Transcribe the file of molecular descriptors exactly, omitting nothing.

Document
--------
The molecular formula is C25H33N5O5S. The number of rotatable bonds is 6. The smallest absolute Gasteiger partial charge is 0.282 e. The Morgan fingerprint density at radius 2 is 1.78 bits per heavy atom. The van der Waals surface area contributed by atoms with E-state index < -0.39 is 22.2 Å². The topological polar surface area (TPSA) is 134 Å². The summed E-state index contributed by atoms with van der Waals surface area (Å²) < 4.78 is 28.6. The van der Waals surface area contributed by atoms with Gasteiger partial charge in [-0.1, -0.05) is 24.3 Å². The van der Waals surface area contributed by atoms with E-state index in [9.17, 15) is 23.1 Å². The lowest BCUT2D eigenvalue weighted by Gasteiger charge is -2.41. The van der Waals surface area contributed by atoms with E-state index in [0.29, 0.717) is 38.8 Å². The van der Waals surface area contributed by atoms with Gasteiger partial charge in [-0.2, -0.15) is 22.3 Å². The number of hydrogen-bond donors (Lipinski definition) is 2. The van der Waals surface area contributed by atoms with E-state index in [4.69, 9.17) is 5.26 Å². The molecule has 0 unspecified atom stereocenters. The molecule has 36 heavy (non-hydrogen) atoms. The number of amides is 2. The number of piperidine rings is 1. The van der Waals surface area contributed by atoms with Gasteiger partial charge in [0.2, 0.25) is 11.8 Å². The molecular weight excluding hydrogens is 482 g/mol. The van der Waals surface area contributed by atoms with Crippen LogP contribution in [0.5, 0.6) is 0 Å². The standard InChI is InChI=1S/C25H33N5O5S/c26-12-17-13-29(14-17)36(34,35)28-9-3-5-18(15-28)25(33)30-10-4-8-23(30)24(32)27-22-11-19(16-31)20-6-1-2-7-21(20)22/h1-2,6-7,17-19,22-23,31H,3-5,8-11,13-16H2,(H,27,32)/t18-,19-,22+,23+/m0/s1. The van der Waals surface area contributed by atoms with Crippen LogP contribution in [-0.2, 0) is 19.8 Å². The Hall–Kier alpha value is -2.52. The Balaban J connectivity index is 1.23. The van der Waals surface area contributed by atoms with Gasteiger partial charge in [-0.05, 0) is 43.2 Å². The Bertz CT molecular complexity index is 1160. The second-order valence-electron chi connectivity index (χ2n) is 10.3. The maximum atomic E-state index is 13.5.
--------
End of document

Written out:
The molecular formula is C25H33N5O5S. The number of rotatable bonds is 6. The smallest absolute Gasteiger partial charge is 0.282 e. The Morgan fingerprint density at radius 2 is 1.78 bits per heavy atom. The van der Waals surface area contributed by atoms with E-state index < -0.39 is 22.2 Å². The topological polar surface area (TPSA) is 134 Å². The summed E-state index contributed by atoms with van der Waals surface area (Å²) < 4.78 is 28.6. The van der Waals surface area contributed by atoms with Gasteiger partial charge in [-0.1, -0.05) is 24.3 Å². The van der Waals surface area contributed by atoms with E-state index in [9.17, 15) is 23.1 Å². The lowest BCUT2D eigenvalue weighted by Gasteiger charge is -2.41. The van der Waals surface area contributed by atoms with E-state index in [0.29, 0.717) is 38.8 Å². The van der Waals surface area contributed by atoms with Gasteiger partial charge in [-0.2, -0.15) is 22.3 Å². The number of hydrogen-bond donors (Lipinski definition) is 2. The van der Waals surface area contributed by atoms with E-state index in [4.69, 9.17) is 5.26 Å². The molecule has 0 unspecified atom stereocenters. The molecule has 36 heavy (non-hydrogen) atoms. The number of amides is 2. The number of piperidine rings is 1. The van der Waals surface area contributed by atoms with Gasteiger partial charge in [0.2, 0.25) is 11.8 Å². The molecular weight excluding hydrogens is 482 g/mol. The van der Waals surface area contributed by atoms with Crippen LogP contribution in [0.5, 0.6) is 0 Å². The standard InChI is InChI=1S/C25H33N5O5S/c26-12-17-13-29(14-17)36(34,35)28-9-3-5-18(15-28)25(33)30-10-4-8-23(30)24(32)27-22-11-19(16-31)20-6-1-2-7-21(20)22/h1-2,6-7,17-19,22-23,31H,3-5,8-11,13-16H2,(H,27,32)/t18-,19-,22+,23+/m0/s1. The van der Waals surface area contributed by atoms with Crippen LogP contribution in [-0.2, 0) is 19.8 Å². The Hall–Kier alpha value is -2.52. The Balaban J connectivity index is 1.23. The van der Waals surface area contributed by atoms with Gasteiger partial charge in [-0.05, 0) is 43.2 Å². The Bertz CT molecular complexity index is 1160. The second-order valence-electron chi connectivity index (χ2n) is 10.3. The maximum atomic E-state index is 13.5.